[OPE] De Spiegel interviews Noam Chomsky: "the United States has essentially a one-party system"

From: Jurriaan Bendien <adsl675281@tiscali.nl>
Date: Sat Oct 11 2008 - 20:43:08 EDT

SPIEGEL: So for you, Republicans and Democrats represent just slight variations of the same political platform?

Chomsky: Of course there are differences, but they are not fundamental. Nobody should have any illusions. The United States has essentially a one-party system and the ruling party is the business party.

SPIEGEL: You exaggerate. In almost all vital questions -- from the taxation of the rich to nuclear energy -- there are different positions. At least on the issues of war and peace, the parties differ considerably. The Republicans want to fight in Iraq until victory, even if that takes a 100 years, according to McCain. The Democrats demand a withdrawal plan.

Chomsky: Let us look at the "differences" more closely, and we recognize how limited and cynical they are. The hawks say, if we continue we can win. The doves say, it is costing us too much. But try to find an American politician who says frankly that this aggression is a crime: the issue is not whether we win or not, whether it is expensive or not. Remember the Russian invasion of Afghanistan? Did we have a debate whether the Russians can win the war or whether it is too expensive? This may have been the debate at the Kremlin, or in Pravda. But this is the kind of debate you would expect in a totalitarian society. If General Petraeus could achieve in Iraq what Putin achieved in Chechnya, he would be crowned king. The key question here is whether we apply the same standards to ourselves that we apply to others.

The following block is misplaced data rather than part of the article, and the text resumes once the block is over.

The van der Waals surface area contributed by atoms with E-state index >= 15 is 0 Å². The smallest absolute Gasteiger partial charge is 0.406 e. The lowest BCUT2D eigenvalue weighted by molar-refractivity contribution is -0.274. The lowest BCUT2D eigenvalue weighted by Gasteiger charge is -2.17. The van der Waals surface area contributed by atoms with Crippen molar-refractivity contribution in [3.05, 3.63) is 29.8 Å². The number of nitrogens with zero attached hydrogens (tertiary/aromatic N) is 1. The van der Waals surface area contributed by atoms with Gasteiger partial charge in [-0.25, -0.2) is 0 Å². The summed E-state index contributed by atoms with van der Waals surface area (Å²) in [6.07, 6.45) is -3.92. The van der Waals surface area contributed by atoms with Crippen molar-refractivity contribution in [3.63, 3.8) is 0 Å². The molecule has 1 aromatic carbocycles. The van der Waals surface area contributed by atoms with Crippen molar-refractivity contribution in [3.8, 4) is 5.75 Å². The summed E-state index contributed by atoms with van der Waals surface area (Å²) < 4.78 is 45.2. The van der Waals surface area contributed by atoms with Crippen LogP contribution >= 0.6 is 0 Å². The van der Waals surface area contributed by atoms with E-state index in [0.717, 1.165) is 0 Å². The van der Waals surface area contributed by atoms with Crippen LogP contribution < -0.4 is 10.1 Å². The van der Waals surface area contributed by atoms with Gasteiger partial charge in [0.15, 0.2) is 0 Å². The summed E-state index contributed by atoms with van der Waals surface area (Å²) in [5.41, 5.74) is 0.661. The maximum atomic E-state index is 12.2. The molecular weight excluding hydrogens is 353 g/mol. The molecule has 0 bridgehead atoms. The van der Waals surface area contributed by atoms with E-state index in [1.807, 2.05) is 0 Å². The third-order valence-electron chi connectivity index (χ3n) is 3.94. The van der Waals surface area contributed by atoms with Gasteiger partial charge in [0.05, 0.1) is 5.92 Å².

SPIEGEL: Who prevents intellectuals from asking and critically answering these questions? You praised the freedom of speech in the United States.

Chomsky: The intellectual world is deeply conformist. Hans Morgenthau, who was a founder of realist international relations theory, once condemned what he called "the conformist subservience to power" on the part of the intellectuals. George Orwell wrote that nationalists, who are practically the whole intellectual class of a country, not only do not disapprove of the crimes of their own state, but have the remarkable capacity not even to see them. That is correct. We talk a lot about the crimes of others. When it comes to our own crimes, we are nationalists in the Orwellian sense.

SPIEGEL: Was there not, and is there not -- in the United States and worldwide -- loud protest against the Iraq war?

Chomsky: The protest against the war in Iraq is far higher than against the war in Vietnam. When there were 4,000 American deaths in Vietnam and 150,000 troops deployed, nobody cared. When Kennedy invaded Vietnam in 1962, there was just a yawn.

SPIEGEL: To conclude, perhaps you can offer a conciliatory word about the state of the nation?

Chomsky: The American society has become more civilized, largely as a result of the activism of the 1960s. Our society, and also Europe's, became freer, more open, more democratic, and for many quite scary. This generation was condemned for that. But it had an effect. http://www.spiegel.de/international/world/0,1518,583454,00.html

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Received on Sat Oct 11 21:18:32 2008

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